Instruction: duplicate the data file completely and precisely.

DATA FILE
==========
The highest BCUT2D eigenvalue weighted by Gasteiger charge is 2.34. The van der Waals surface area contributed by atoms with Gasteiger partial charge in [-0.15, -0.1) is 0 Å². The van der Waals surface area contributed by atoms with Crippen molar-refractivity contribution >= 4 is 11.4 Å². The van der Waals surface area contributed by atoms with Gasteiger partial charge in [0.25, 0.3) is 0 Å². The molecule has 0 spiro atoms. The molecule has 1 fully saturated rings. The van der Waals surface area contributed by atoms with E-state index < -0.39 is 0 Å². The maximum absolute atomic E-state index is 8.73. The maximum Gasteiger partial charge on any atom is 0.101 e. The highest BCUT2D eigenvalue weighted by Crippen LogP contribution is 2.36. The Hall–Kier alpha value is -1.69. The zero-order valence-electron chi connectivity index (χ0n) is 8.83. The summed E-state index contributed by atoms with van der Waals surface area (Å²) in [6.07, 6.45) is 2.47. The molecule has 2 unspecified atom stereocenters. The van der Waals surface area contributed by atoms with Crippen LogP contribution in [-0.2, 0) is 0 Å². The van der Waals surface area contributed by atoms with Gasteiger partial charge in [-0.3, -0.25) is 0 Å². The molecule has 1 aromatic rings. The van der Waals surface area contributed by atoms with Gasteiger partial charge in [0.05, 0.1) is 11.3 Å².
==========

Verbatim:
The highest BCUT2D eigenvalue weighted by Gasteiger charge is 2.34. The van der Waals surface area contributed by atoms with Gasteiger partial charge in [-0.15, -0.1) is 0 Å². The van der Waals surface area contributed by atoms with Crippen molar-refractivity contribution >= 4 is 11.4 Å². The van der Waals surface area contributed by atoms with Gasteiger partial charge in [0.25, 0.3) is 0 Å². The molecule has 0 spiro atoms. The molecule has 1 fully saturated rings. The van der Waals surface area contributed by atoms with E-state index < -0.39 is 0 Å². The maximum absolute atomic E-state index is 8.73. The maximum Gasteiger partial charge on any atom is 0.101 e. The highest BCUT2D eigenvalue weighted by Crippen LogP contribution is 2.36. The Hall–Kier alpha value is -1.69. The zero-order valence-electron chi connectivity index (χ0n) is 8.83. The summed E-state index contributed by atoms with van der Waals surface area (Å²) in [6.07, 6.45) is 2.47. The molecule has 2 unspecified atom stereocenters. The van der Waals surface area contributed by atoms with Crippen LogP contribution in [-0.2, 0) is 0 Å². The van der Waals surface area contributed by atoms with Gasteiger partial charge in [-0.3, -0.25) is 0 Å². The molecule has 1 aromatic rings. The van der Waals surface area contributed by atoms with Gasteiger partial charge in [0.05, 0.1) is 11.3 Å².